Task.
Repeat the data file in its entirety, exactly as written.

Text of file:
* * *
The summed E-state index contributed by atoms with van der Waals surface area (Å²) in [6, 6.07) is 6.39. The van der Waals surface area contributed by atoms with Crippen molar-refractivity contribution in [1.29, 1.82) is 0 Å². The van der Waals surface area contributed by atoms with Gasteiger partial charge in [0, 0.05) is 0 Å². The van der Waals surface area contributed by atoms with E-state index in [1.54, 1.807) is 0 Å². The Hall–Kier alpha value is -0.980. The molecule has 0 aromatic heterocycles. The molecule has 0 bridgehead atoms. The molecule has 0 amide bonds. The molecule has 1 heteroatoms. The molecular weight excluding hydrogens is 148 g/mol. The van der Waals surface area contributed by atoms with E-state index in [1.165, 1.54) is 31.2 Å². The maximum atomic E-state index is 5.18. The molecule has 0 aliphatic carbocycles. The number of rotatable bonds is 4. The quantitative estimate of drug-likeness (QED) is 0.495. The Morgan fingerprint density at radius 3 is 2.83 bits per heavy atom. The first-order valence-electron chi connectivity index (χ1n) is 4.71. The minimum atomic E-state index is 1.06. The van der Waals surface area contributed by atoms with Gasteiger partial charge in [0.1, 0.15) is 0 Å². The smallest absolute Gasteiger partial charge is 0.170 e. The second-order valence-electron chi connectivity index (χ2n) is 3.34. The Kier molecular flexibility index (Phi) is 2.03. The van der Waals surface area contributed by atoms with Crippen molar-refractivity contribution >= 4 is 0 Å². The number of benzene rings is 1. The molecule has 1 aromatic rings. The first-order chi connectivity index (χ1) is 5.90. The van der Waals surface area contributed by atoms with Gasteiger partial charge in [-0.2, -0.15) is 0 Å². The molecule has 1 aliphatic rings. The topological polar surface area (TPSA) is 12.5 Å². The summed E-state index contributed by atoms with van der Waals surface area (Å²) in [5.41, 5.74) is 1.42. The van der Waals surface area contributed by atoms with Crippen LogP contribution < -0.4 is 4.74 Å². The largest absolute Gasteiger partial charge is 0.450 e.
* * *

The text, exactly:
The summed E-state index contributed by atoms with van der Waals surface area (Å²) in [6, 6.07) is 6.39. The van der Waals surface area contributed by atoms with Crippen molar-refractivity contribution in [1.29, 1.82) is 0 Å². The van der Waals surface area contributed by atoms with Gasteiger partial charge in [0, 0.05) is 0 Å². The van der Waals surface area contributed by atoms with E-state index in [1.54, 1.807) is 0 Å². The Hall–Kier alpha value is -0.980. The molecule has 0 aromatic heterocycles. The molecule has 0 bridgehead atoms. The molecule has 0 amide bonds. The molecule has 1 heteroatoms. The molecular weight excluding hydrogens is 148 g/mol. The van der Waals surface area contributed by atoms with E-state index in [1.165, 1.54) is 31.2 Å². The maximum atomic E-state index is 5.18. The molecule has 0 aliphatic carbocycles. The number of rotatable bonds is 4. The quantitative estimate of drug-likeness (QED) is 0.495. The Morgan fingerprint density at radius 3 is 2.83 bits per heavy atom. The first-order valence-electron chi connectivity index (χ1n) is 4.71. The minimum atomic E-state index is 1.06. The van der Waals surface area contributed by atoms with Gasteiger partial charge in [0.1, 0.15) is 0 Å². The smallest absolute Gasteiger partial charge is 0.170 e. The second-order valence-electron chi connectivity index (χ2n) is 3.34. The Kier molecular flexibility index (Phi) is 2.03. The van der Waals surface area contributed by atoms with Crippen molar-refractivity contribution >= 4 is 0 Å². The number of benzene rings is 1. The molecule has 1 aromatic rings. The first-order chi connectivity index (χ1) is 5.90. The van der Waals surface area contributed by atoms with Gasteiger partial charge in [-0.2, -0.15) is 0 Å². The molecule has 1 aliphatic rings. The topological polar surface area (TPSA) is 12.5 Å². The summed E-state index contributed by atoms with van der Waals surface area (Å²) in [5.41, 5.74) is 1.42. The van der Waals surface area contributed by atoms with Crippen LogP contribution < -0.4 is 4.74 Å². The largest absolute Gasteiger partial charge is 0.450 e.